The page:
The impact on service providers and the VoIP industry
The death of the net neutrality rules will adversely impact both the VoIP industry and the delivery of VoIP services. Currently, the VoIP market is laboring under stiff competition and low prices. If ISPs begin to charge extra to carry VoIP traffic, providers will have to pay up; else they risk having their traffic moved to the slow lane.
Since VoIP communication operates in real-time, such an occurrence will negatively affect consumer experience. Also, providers have no way to mask slow speeds (the way videos buffer before playing).
VoIP hosted providers will need to choose between paying the extra charges or having their user experience degraded.
If they pay up, they'll eventually pass on the extra cost to consumers, forcing the price of VoIP services to go up. This could result in a massive loss of clients, causing many providers to go out of business.
The impact on enterprise users
The end of net neutrality will affect organizations that use VoIP services or intend to do so. The extra fees that will be paid by hosted providers to ISPs will be added to the monthly payments for VoIP services. Also, ISPs may charge organizations extra for carrying voice traffic over their networks.
Although the price difference may seem minuscule, the cumulative effect will be enormous, especially for businesses that use video conferencing to substitute for business trips or have a large number of employees (who need to make thousands of calls each day).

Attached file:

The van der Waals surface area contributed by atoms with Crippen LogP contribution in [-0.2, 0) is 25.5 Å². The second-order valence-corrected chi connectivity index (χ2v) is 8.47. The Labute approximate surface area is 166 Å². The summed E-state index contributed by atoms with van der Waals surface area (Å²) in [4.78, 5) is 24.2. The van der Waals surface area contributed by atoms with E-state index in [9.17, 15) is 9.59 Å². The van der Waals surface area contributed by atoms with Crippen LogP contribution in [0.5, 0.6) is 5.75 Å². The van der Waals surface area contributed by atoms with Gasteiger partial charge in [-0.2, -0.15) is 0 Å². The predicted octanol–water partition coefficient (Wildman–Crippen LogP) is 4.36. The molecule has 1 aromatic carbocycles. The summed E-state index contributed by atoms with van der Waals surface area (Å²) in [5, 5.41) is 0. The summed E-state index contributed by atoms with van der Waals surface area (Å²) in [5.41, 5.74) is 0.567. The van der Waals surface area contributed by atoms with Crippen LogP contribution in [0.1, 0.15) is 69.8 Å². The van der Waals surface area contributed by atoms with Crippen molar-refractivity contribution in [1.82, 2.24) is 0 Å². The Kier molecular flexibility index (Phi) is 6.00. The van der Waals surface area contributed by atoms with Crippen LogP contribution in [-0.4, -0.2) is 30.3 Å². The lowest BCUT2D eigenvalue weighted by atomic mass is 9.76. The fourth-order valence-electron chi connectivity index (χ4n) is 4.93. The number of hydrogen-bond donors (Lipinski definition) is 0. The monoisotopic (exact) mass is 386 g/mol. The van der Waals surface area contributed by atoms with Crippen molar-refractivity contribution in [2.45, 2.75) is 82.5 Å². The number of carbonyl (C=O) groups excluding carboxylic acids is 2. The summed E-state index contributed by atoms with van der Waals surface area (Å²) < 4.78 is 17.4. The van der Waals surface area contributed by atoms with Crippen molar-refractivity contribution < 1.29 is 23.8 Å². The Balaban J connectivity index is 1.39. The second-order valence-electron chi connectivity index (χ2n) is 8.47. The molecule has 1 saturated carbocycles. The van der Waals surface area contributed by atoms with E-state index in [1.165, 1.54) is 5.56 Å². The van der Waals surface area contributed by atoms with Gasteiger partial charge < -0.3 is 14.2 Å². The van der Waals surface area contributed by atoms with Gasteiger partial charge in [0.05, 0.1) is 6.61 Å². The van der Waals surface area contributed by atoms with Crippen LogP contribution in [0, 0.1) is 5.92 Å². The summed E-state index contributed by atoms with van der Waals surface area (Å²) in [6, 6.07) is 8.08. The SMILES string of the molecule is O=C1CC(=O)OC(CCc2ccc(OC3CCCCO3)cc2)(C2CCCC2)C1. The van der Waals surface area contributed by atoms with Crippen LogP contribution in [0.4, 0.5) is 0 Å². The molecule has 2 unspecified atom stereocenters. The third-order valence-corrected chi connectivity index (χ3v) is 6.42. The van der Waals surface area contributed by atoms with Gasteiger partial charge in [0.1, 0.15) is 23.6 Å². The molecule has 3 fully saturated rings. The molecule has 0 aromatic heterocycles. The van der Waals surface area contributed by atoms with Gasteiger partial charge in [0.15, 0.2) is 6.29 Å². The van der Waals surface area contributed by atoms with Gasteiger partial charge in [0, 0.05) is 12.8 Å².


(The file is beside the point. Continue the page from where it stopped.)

The impact is worse in instances where VoIP traffic will need to move through various ISP networks before getting to its destination. Hosted providers may need to sign contracts with all these ISPs and pay extortionate charges to each one to allow the carriage of voice traffic over their networks.
There will also be additional consequences if your organization has remote workers, management staff and employees who use VoIP services outside your corporate network. After negotiating QoS contracts between various ISPs and your VoIP service provider, employees who use VoIP services outside your corporate network may not enjoy the benefits of such agreements.
Employees on business trips may still experience bad audio and video quality if they join a video conferencing call from a hotel room. Remote staff who work from client sites or their homes might be unable to take or make calls if the ISPs that route traffic to their location didn't sign a contract with their organization.
Furthermore, the expected price increases would mean that smaller businesses may be unable to afford VoIP services. Such increased prices would whittle down the savings that accrue to companies when they shift to VoIP. With the end of net neutrality, businesses that leverage VoIP would have to review their choices.
In essence, the scrapping of the U.S. net neutrality rules would bring the entire future of VoIP into question. It could also impact the double-digit growth forecasts for various VoIP industry segments, causing a dramatic slowdown of the whole industry.
Although the technology will remain somewhat viable, there will be significant changes to the industry's current landscape and disposition.